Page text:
By Father Gabe Costa
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A little over a week ago, Derek Jeter let it be known that 2014 would be his last year, thus ending an era. After he leaves, there will be nothing left of the Core Four now that Mariano Rivera, Andy Pettitte and Jorge Posada no longer don the pinstripes. His No. 2 will undoubtedly be retired by his beloved Yankees, and it is virtually impossible to conceive that he will not be a first-ballot Hall of Famer.

The captain will leave the Yankees with the satisfaction of having played in more games, having batted more times and having more hits than any other star who ever played for baseball’s most storied franchise. He will have won at least five World Series rings, and could realistically wind up in sixth place on the all-time hit list, trailing only guys who are named Rose, Cobb, Aaron, Musial and Speaker.

Jeter has always conducted himself in a quiet way, leading by example. This has been true both on and off the field. Very protective of his private life, he has pretty much avoided being linked with public sexcapades. While initially under the quiet leadership of Joe Torre, then followed by the business-like approach of Joe Girardi, Jeter’s Yankees would never rival the Bronx Zoo clubs of the George Steinbrenner-Billy Martin years in terms of sensationalism. However, whenever something did emerge regarding a teammate dealing with contracts, steroids or social lives, Jeter did his best to stay above the fray and concentrate on the matter at hand: Winning another World Series.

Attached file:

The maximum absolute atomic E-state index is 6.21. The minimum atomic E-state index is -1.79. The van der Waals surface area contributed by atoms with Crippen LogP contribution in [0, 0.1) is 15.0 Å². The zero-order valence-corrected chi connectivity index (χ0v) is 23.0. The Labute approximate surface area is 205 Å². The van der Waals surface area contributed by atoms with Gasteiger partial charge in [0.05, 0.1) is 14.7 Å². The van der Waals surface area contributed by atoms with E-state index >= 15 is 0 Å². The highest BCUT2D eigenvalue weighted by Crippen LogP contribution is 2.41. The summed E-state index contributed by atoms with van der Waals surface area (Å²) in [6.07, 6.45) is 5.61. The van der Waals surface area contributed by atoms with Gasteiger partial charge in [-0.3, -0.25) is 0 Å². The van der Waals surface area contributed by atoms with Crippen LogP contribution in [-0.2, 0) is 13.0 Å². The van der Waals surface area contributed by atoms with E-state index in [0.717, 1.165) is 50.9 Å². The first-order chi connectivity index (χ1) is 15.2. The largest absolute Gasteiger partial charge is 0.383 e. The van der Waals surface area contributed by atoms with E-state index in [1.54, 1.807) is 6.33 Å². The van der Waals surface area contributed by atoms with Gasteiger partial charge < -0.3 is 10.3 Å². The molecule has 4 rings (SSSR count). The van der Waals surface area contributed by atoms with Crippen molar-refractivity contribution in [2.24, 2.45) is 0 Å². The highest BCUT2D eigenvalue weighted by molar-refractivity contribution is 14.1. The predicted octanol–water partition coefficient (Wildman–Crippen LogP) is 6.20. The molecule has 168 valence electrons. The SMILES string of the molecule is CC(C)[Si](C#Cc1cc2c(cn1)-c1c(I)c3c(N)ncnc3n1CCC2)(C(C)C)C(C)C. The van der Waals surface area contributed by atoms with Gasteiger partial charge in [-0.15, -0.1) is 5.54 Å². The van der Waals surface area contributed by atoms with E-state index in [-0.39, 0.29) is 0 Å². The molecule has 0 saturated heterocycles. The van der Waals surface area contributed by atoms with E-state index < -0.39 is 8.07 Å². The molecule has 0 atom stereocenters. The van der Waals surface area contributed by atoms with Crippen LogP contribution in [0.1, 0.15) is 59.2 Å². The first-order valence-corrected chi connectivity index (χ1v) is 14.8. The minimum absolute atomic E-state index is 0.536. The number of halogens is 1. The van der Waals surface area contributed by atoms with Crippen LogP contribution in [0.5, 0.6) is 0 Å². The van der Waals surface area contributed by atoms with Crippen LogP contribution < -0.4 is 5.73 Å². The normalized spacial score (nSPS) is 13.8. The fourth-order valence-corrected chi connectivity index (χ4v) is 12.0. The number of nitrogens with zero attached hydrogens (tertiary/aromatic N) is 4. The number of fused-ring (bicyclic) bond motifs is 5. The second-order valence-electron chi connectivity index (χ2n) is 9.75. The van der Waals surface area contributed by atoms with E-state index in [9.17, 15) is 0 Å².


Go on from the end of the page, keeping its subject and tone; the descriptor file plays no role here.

We all have our favorite Jeter moments: the flip, the dive into the stands, the “Mr. November” home run, etc. My personal favorite took place during the fourth game of the 2000 World Series. Shea Stadium was the site where the Mets had just defeated the Yankees in the previous game, ending the Bombers’ record steak of 14 straight victories in World Series games, dating back to 1996. Trailing in games, 2-1, the momentum seemed to have shifted over to the Amazin’s as Jeter led off this pivotal fourth contest. But on the first pitch, Jeter hit a home run!

And that did it.

Words that come to mind regarding Jeter are professional, clutch and intangible.

I believe that Jeter will be ranked as the greatest of all shortstops, with the exception of The Flying Dutchman, Honus Wagner.

As far as the Yankees go, he was not Ruth, Gehrig, DiMaggio or Mantle … but he was good enough to be Derek Jeter.  And that was more than enough for not only Yankees fans, but all lovers of the National Pastime.

Congratulations, Derek! Have a great final year.

You deserve it.

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